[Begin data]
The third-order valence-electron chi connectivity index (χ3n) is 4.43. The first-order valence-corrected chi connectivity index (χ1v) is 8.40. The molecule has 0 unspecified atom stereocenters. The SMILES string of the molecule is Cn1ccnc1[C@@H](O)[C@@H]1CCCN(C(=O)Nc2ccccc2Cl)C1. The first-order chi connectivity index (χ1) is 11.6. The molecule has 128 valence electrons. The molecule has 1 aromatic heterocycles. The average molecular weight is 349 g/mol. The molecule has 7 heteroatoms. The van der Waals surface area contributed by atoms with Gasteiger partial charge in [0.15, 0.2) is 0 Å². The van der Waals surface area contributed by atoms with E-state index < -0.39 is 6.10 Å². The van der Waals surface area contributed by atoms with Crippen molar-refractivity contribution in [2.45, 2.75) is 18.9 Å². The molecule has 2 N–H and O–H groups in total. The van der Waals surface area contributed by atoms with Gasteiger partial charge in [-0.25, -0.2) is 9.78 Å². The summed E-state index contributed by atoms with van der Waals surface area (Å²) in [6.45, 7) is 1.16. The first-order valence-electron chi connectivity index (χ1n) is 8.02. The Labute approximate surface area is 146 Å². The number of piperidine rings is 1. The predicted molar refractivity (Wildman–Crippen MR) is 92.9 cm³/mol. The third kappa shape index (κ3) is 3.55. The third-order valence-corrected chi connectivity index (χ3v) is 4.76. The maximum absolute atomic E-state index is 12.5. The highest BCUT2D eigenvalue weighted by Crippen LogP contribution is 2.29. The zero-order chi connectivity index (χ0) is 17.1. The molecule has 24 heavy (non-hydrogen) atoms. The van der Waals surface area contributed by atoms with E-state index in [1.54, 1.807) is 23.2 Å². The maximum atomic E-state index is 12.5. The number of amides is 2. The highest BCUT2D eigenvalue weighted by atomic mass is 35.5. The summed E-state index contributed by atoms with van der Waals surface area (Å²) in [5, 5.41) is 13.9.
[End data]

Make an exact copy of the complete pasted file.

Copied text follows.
The third-order valence-electron chi connectivity index (χ3n) is 4.43. The first-order valence-corrected chi connectivity index (χ1v) is 8.40. The molecule has 0 unspecified atom stereocenters. The SMILES string of the molecule is Cn1ccnc1[C@@H](O)[C@@H]1CCCN(C(=O)Nc2ccccc2Cl)C1. The first-order chi connectivity index (χ1) is 11.6. The molecule has 128 valence electrons. The molecule has 1 aromatic heterocycles. The average molecular weight is 349 g/mol. The molecule has 7 heteroatoms. The van der Waals surface area contributed by atoms with Gasteiger partial charge in [0.15, 0.2) is 0 Å². The van der Waals surface area contributed by atoms with E-state index < -0.39 is 6.10 Å². The van der Waals surface area contributed by atoms with Crippen molar-refractivity contribution in [2.45, 2.75) is 18.9 Å². The molecule has 2 N–H and O–H groups in total. The van der Waals surface area contributed by atoms with Gasteiger partial charge in [-0.25, -0.2) is 9.78 Å². The summed E-state index contributed by atoms with van der Waals surface area (Å²) in [6.45, 7) is 1.16. The first-order valence-electron chi connectivity index (χ1n) is 8.02. The Labute approximate surface area is 146 Å². The number of piperidine rings is 1. The predicted molar refractivity (Wildman–Crippen MR) is 92.9 cm³/mol. The third kappa shape index (κ3) is 3.55. The third-order valence-corrected chi connectivity index (χ3v) is 4.76. The maximum absolute atomic E-state index is 12.5. The highest BCUT2D eigenvalue weighted by Crippen LogP contribution is 2.29. The zero-order chi connectivity index (χ0) is 17.1. The molecule has 24 heavy (non-hydrogen) atoms. The van der Waals surface area contributed by atoms with E-state index in [1.54, 1.807) is 23.2 Å². The maximum atomic E-state index is 12.5. The number of amides is 2. The highest BCUT2D eigenvalue weighted by atomic mass is 35.5. The summed E-state index contributed by atoms with van der Waals surface area (Å²) in [5, 5.41) is 13.9.